Gut Check: Leadership and Emotion #TChat Recap
We’ve all worked with them. Brilliant intellectuals who hold managerial titles — yet they struggle to form and sustain effective professional relationships.
They lack self-awareness, and seem even more clueless about how to deal with others. As leaders, they may be tolerated, ignored or even undermined. Despite their impressive credentials, they’re like fish out of water in the workplace.
These leaders desperately need an emotional Intelligence intervention. A gut check. Fortunately, talent development specialists agree that essential “soft skills” can be learned — although the process may be hard.
That’s the topic we tackled this week at #TChat Events with guest, Steve Gutzler, President of Leadership Quest and author of “Emotional Intelligence for Personal Leadership.” As one of the nation’s premier experts in emotional intelligence, leadership and personal transformation, Steve helped us explore the connection between EI and the ability to influence others.
(Editor’s Note: See #TChat Event highlights and resource links at the end of this post.)
Defining Emotional Intelligence: What’s Inside?
At its core, emotional intelligence (EI) is about our ability to perceive, control and evaluate emotions. Almost a decade ago, psychologist and author, Daniel Goleman, defined the 5 core components of emotional intelligence:
1) Self-awareness: Deep understanding of their own emotions, strengths, weaknesses, needs, and drives. People with strong self-awareness are neither overly critical nor unrealistically hopeful. Rather, they are honest — with themselves and others.
2) Self-regulation: Like an ongoing inner conversation, this frees people from becoming prisoners of their feelings. Self-regulators feel bad moods and emotional impulses, just as everyone does, but they’re able to control and even channel those responses in useful ways.
3) Motivation: Virtually all effective leaders display this trait. They’re driven to achieve beyond expectations — their own and everyone else’s. The key word here is achieve.
4) Empathy: This is the most easily recognized aspect of EI. We’ve all felt the empathy of a sensitive teacher or friend; we’ve all been struck by its absence in a stoic coach or boss. But in business, people are rarely praised, let alone rewarded, for their empathy.
5) Social Skill: As a dimension of EI, this is not as simple as it sounds. It’s not just friendliness — although people with high social skill are rarely mean-spirited. Rather, social skill is friendliness with a purpose. It’s about moving people in a desired direction, whether that’s agreement on a new marketing strategy or enthusiasm about a new product.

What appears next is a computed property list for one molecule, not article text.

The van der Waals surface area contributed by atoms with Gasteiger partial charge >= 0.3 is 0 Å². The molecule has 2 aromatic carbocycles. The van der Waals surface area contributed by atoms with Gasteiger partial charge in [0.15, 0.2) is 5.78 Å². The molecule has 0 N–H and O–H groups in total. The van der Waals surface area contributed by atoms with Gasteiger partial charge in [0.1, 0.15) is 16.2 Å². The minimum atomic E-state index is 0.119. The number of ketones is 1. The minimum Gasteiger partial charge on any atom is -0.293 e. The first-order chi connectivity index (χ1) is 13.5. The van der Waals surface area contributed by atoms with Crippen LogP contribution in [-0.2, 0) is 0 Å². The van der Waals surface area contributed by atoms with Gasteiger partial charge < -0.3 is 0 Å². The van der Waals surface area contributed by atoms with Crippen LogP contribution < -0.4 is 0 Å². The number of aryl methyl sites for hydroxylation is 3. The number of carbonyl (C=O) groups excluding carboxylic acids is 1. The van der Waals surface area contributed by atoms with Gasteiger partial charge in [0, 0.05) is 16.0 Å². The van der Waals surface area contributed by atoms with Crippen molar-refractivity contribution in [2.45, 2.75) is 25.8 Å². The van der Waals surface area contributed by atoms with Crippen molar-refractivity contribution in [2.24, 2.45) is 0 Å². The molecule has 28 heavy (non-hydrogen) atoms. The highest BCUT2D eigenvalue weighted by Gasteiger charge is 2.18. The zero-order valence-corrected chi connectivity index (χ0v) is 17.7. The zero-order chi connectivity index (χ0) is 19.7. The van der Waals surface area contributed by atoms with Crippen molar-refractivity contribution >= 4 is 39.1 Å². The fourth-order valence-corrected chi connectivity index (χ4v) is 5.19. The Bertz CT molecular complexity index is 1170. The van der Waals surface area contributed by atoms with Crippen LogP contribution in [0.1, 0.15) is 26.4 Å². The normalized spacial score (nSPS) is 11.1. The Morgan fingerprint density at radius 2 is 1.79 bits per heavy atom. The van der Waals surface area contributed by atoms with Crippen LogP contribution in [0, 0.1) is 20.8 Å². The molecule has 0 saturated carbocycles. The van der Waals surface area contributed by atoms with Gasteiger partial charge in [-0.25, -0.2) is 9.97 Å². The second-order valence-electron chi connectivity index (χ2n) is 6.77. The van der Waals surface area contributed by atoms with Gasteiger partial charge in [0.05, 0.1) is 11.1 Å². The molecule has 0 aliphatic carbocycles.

Emotional Intelligence: Leadership Secret Sauce?
Why is EI so vital? Today’s business environment is increasingly collaborative and team-oriented. To succeed in almost any mission, leaders must inspire and influence others. That’s where EI skills make all the difference. For better or worse, every interaction we have in the workplace has an impact on emotions, attitudes and motivation within us and within others. High-performing leaders understand this, and use it wisely.
What did our community have to say about this topic? Check out the resource links and highlights from this week’s #TChat conversation, below. Thanks to everyone who contributed ideas and opinions! Your experiences make concepts like EI more meaningful for us all.
#TChat Week-In-Review: Emotions, Leadership and Influence
#TChat Preview: TalentCulture Community Manager, Tim McDonald, framed the week’s topic in a post and “sneak peek” hangout video with guest, Steve Gutzler. Read the Preview: “Leadership + Influence From The Inside Out.”
Forbes.com Post: TalentCulture CEO, Meghan M. Biro suggested ways that leaders can up their EI skills to help the talent in their organizations shine. Read: “Leadership Is About Emotion.”
MON 12/16 — WED 12/18:
Related Post: “Psst! Leaders, Are You Really Listening?”
Related Post: “Managerial Magnets: Becoming a Leader Others Want to Follow”
#TChat Radio: Our hosts, Meghan M. Biro and Kevin W. Grossman spoke with Steve Gutzler about why emotional intelligence matters in the workplace, and its connection with influence. Listen to the Radio replay now!
#TChat Twitter: Immediately following the radio show, Meghan, Kevin and Steve joined the TalentCulture community on the #TChat Twitter stream, as I moderated an open, crowdsourcing conversation focused on 5 related questions. See highlights in the Storify slideshow below:
#TChat Insights: Leadership, Emotion and Influence
Closing Notes & What’s Ahead
GRATITUDE: Thanks again to Steve Gutzler for sharing your perspectives on emotional intelligence and leadership success. We value your time, your passion and your expertise!
NOTE TO BLOGGERS: Did this week’s events prompt you to write about how leaders can be more successful by developing emotional intelligence? We welcome your thoughts. Post a link on Twitter (include #TChat or @TalentCulture), or insert a comment below, and we’ll pass it along.
WHAT’S AHEAD: Happy #TChatHoliday!
Our weekly #TChat Events are on hiatus until the New Year — mark your calendar for January 8th. We’re preparing to start 2014 strong, with a full month of forward-looking #TChat guests and topics that you won’t want to miss!
Meanwhile, the lights are always on here at TalentCulture, where we’ll continue to post relevant “world of work” content over the holiday. And as always, the conversation continues daily on the #TChat Twitter stream, our LinkedIn discussion group. and elsewhere on social media.
So make merry, enjoy this festive time of year, and we’ll see you on the stream!
Image Credit: Stock.xchng